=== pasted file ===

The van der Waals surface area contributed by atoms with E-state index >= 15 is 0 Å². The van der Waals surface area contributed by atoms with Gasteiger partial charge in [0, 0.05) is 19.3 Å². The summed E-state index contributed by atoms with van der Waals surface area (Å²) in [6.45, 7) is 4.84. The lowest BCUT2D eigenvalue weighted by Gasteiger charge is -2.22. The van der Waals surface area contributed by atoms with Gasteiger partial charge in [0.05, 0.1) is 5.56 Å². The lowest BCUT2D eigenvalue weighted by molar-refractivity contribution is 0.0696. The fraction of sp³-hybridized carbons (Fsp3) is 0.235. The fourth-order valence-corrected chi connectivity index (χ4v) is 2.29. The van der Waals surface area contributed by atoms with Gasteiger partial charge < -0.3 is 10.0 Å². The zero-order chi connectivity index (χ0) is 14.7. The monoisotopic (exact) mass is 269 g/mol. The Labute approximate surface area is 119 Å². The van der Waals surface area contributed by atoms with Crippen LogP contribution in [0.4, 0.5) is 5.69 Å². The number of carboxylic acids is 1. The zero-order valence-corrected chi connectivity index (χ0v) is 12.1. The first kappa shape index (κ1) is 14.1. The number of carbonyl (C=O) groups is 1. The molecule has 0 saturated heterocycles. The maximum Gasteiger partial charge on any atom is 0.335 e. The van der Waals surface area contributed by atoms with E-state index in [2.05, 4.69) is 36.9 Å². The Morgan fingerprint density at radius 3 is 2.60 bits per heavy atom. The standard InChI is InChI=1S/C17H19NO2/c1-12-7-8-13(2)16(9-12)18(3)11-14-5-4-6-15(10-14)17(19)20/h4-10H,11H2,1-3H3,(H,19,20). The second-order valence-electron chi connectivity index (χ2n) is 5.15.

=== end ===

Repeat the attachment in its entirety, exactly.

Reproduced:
The van der Waals surface area contributed by atoms with E-state index >= 15 is 0 Å². The van der Waals surface area contributed by atoms with Gasteiger partial charge in [0, 0.05) is 19.3 Å². The summed E-state index contributed by atoms with van der Waals surface area (Å²) in [6.45, 7) is 4.84. The lowest BCUT2D eigenvalue weighted by Gasteiger charge is -2.22. The van der Waals surface area contributed by atoms with Gasteiger partial charge in [0.05, 0.1) is 5.56 Å². The lowest BCUT2D eigenvalue weighted by molar-refractivity contribution is 0.0696. The fraction of sp³-hybridized carbons (Fsp3) is 0.235. The fourth-order valence-corrected chi connectivity index (χ4v) is 2.29. The van der Waals surface area contributed by atoms with Gasteiger partial charge < -0.3 is 10.0 Å². The zero-order chi connectivity index (χ0) is 14.7. The monoisotopic (exact) mass is 269 g/mol. The Labute approximate surface area is 119 Å². The van der Waals surface area contributed by atoms with Crippen LogP contribution in [0.4, 0.5) is 5.69 Å². The number of carboxylic acids is 1. The zero-order valence-corrected chi connectivity index (χ0v) is 12.1. The first kappa shape index (κ1) is 14.1. The number of carbonyl (C=O) groups is 1. The molecule has 0 saturated heterocycles. The maximum Gasteiger partial charge on any atom is 0.335 e. The van der Waals surface area contributed by atoms with E-state index in [2.05, 4.69) is 36.9 Å². The Morgan fingerprint density at radius 3 is 2.60 bits per heavy atom. The standard InChI is InChI=1S/C17H19NO2/c1-12-7-8-13(2)16(9-12)18(3)11-14-5-4-6-15(10-14)17(19)20/h4-10H,11H2,1-3H3,(H,19,20). The second-order valence-electron chi connectivity index (χ2n) is 5.15.